Radiohead, ‘Lotus Flower’

Thom Yorke

While on important business stashing old baby clothes in the loft last week, I discovered an even more crucial use of my time – rescuing some old self-made mixtapes from the dusty cassette drawers to take downstairs and not play because my tape deck’s broken, and therefore clutter up the dining room even more.

One that I can’t wait to enjoy again at some distant point is a gloomy mix made at the end of 1995. Starting off with Tricky’s oh-so-coolly-obscure ‘Nothing’s Clear’ and moving through Parliament Funkadelic & P-Funk All-Stars’ foggy take on ‘Follow The Leader’, Goldie’s ‘Inner City Life’, some acoustic Jhelisa and smoky D’Angelo, it’s sunshine all the way. I think The King Of Limbs would find kindred spirits here, and ‘Lotus Flower’ in particular would snuggle up to Ingrid Schroeder’s ‘Bee Charmer’, where DJ Muggs makes spooky trip hop all drum and bassy.

Separated from Thom Yorke’s daft, standing-on-a-live-rail dancing, ‘Lotus Flower’ is an eerie blues. Remove thoughts of Thom’s convulsions entirely and it’s almost sexy. Its final 30 seconds go higher and higher, a trance state whipped away as The King Of Limbs plunges into its fantastic three-song finale: deep, feet-planted chords and a hook place ‘Codex’ above cousins ‘Pyramid Song’ and ‘Sail To The Moon’; ‘Give Up The Ghost’ is devotional, somehow tender (or ‘Tender’); ‘Separator’ finds a groove in guitars that resemble George Martin’s speeded-up, ‘In My Life’ piano. There’s much to admire in the album’s first half, but it finds its feet with increasing assurance until it’s moving them with controlled joy.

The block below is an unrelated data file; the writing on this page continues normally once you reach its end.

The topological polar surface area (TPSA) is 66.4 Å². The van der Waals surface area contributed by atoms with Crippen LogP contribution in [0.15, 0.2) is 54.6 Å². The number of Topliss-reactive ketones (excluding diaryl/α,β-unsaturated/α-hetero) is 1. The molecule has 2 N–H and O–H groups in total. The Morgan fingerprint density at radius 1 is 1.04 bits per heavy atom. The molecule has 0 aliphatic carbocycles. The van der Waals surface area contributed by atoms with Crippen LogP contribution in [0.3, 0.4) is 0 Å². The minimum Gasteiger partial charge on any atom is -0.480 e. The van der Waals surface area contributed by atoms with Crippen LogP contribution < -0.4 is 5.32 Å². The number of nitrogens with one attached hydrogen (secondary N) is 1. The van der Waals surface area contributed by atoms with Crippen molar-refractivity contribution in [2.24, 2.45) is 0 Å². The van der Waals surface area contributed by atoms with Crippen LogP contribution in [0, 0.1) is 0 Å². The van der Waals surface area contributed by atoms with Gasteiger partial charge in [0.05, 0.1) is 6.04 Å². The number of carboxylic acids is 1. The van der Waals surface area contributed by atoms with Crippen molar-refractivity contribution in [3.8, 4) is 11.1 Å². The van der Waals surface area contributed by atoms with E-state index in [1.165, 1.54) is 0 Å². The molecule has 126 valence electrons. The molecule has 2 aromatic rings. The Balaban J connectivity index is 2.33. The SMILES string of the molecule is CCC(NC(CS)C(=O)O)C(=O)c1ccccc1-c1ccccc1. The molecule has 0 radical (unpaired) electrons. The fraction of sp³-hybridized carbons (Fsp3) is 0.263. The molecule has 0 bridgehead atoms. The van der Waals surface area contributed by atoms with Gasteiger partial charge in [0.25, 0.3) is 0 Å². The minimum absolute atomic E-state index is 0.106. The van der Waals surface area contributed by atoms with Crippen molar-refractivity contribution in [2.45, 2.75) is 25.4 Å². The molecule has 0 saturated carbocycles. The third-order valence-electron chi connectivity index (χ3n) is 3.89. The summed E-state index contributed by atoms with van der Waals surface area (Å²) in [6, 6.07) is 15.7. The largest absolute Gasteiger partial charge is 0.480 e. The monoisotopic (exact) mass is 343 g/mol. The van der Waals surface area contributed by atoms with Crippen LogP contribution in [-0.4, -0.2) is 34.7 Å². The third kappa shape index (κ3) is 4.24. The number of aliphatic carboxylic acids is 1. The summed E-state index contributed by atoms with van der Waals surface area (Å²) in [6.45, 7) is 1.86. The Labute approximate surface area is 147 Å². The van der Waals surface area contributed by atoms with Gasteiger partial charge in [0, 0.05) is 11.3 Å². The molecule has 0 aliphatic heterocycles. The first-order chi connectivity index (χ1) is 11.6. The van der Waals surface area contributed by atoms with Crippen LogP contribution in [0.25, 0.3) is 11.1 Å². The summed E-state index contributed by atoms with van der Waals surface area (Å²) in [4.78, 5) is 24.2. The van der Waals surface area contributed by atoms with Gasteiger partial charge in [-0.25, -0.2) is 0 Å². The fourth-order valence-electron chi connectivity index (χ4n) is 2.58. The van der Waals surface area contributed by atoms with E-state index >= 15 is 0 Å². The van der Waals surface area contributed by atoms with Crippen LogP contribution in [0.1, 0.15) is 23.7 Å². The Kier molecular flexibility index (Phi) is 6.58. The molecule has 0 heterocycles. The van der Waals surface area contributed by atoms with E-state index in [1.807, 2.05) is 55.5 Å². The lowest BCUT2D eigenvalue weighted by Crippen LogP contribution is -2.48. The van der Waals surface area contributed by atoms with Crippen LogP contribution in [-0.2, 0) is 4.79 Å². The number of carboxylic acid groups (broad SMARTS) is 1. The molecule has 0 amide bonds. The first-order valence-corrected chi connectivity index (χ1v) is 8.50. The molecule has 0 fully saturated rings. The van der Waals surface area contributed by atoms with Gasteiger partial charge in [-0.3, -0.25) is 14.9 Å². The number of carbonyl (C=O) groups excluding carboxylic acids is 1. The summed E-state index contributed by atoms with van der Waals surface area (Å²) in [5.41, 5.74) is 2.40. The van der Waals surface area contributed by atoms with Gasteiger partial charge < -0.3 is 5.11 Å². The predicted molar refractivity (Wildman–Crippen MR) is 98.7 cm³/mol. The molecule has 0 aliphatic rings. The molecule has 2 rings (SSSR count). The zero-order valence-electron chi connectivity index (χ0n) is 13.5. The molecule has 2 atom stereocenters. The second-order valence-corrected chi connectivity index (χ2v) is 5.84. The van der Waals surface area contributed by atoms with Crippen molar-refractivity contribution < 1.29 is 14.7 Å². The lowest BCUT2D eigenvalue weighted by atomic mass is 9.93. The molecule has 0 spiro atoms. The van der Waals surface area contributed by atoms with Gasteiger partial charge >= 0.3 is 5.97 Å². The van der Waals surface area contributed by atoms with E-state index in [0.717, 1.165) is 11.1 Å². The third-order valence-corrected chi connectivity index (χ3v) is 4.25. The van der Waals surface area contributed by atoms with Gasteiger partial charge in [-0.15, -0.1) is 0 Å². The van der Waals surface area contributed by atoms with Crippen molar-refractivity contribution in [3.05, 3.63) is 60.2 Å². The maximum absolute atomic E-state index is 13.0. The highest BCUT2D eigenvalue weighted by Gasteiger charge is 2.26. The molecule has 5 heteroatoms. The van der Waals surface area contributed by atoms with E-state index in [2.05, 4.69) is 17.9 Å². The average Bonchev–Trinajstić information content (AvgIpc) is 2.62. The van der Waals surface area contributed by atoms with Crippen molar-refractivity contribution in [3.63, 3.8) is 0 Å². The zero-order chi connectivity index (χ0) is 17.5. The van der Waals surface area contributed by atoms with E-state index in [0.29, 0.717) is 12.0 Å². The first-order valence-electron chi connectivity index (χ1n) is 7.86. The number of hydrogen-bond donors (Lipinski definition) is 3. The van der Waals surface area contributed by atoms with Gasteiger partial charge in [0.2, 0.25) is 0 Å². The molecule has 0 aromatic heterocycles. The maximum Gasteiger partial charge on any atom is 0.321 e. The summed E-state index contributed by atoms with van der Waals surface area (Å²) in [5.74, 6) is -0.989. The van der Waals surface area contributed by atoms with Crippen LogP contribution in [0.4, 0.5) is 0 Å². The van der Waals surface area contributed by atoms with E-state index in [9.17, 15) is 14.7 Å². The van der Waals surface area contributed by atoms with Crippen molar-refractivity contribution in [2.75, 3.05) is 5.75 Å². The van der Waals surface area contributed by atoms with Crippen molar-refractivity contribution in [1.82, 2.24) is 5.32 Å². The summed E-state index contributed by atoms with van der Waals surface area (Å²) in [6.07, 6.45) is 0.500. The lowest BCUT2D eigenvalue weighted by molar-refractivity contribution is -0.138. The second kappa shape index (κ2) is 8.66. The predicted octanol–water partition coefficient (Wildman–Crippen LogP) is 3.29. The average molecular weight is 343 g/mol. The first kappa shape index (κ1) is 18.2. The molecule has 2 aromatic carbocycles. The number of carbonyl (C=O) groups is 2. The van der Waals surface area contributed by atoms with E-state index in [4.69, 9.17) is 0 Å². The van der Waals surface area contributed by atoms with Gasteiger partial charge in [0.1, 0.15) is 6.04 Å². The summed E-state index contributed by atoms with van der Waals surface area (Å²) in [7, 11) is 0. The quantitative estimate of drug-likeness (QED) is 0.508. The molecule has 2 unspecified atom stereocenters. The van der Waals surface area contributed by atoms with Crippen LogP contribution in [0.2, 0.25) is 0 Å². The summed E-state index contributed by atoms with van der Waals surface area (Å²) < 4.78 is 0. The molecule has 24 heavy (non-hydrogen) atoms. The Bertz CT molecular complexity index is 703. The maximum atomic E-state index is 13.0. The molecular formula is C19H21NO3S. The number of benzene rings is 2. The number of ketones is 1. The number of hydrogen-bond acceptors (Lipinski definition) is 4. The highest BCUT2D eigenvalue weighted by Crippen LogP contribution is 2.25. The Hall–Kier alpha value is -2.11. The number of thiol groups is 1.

All this analysis is peripheral for Junior, who cuts to the chase, to what we take for granted: the band’s name. “Radiohead? Radiohead?! You have a radio in your head.” She gets up and moves robotically across the room. “I-AM-RA-DI-O-HEAD.”

[11] D’Angelo, ‘Brown Sugar’

To go with her shoulder rolls, Junior’s been learning a new dance move. It involves rocking her head from side to side, and got a good airing to D’Angelo. Dad was clicking his fingers on the snap of the beat. Junior could see it was apt comment on this crisp, cool-as-frozen-cubes-of-sweet-potato-baby-meals record.

‘Brown Sugar’ is as smooth as particularly unruffled silk. It’s sparse yet polished, with dashes of strings and tinkles of hammond, and it drifts by in a smoky haze. You’d fall asleep if it wasn’t so insidiously funky. D’Angelo was riding the crest of the “nu soul” wave, Maxwell, Erykah Badu and Jill Scott in his wake, but it all came to nothing in the end. None of them pressed the garish commercial buttons.

10 down, 10 to go. Gets a bit more obvious now. Robson & Jerome, Rednex and Celine Dion all still to come.